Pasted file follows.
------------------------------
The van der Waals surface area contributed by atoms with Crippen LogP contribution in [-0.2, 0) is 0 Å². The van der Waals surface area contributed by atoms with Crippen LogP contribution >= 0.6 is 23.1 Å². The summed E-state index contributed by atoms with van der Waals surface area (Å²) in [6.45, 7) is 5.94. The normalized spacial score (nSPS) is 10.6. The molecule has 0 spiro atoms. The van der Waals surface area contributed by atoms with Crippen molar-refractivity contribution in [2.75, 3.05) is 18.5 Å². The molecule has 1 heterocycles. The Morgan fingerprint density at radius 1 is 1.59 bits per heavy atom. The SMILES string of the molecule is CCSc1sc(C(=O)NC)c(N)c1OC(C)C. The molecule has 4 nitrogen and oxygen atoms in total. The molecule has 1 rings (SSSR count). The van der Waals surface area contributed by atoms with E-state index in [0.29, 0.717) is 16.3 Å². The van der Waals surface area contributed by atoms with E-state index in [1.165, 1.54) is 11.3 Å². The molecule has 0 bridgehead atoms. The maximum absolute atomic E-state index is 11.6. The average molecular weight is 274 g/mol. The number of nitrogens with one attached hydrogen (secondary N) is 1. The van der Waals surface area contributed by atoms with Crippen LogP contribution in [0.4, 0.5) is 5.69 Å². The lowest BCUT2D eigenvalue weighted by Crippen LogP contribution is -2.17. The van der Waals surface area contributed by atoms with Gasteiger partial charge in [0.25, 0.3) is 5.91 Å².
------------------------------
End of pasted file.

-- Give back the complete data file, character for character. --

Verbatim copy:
The van der Waals surface area contributed by atoms with Crippen LogP contribution in [-0.2, 0) is 0 Å². The van der Waals surface area contributed by atoms with Crippen LogP contribution >= 0.6 is 23.1 Å². The summed E-state index contributed by atoms with van der Waals surface area (Å²) in [6.45, 7) is 5.94. The normalized spacial score (nSPS) is 10.6. The molecule has 0 spiro atoms. The van der Waals surface area contributed by atoms with Crippen molar-refractivity contribution in [2.75, 3.05) is 18.5 Å². The molecule has 1 heterocycles. The Morgan fingerprint density at radius 1 is 1.59 bits per heavy atom. The SMILES string of the molecule is CCSc1sc(C(=O)NC)c(N)c1OC(C)C. The molecule has 4 nitrogen and oxygen atoms in total. The molecule has 1 rings (SSSR count). The van der Waals surface area contributed by atoms with E-state index in [0.29, 0.717) is 16.3 Å². The van der Waals surface area contributed by atoms with E-state index in [1.165, 1.54) is 11.3 Å². The molecule has 0 bridgehead atoms. The maximum absolute atomic E-state index is 11.6. The average molecular weight is 274 g/mol. The number of nitrogens with one attached hydrogen (secondary N) is 1. The van der Waals surface area contributed by atoms with Crippen LogP contribution in [0.4, 0.5) is 5.69 Å². The lowest BCUT2D eigenvalue weighted by Crippen LogP contribution is -2.17. The van der Waals surface area contributed by atoms with Gasteiger partial charge in [0.25, 0.3) is 5.91 Å².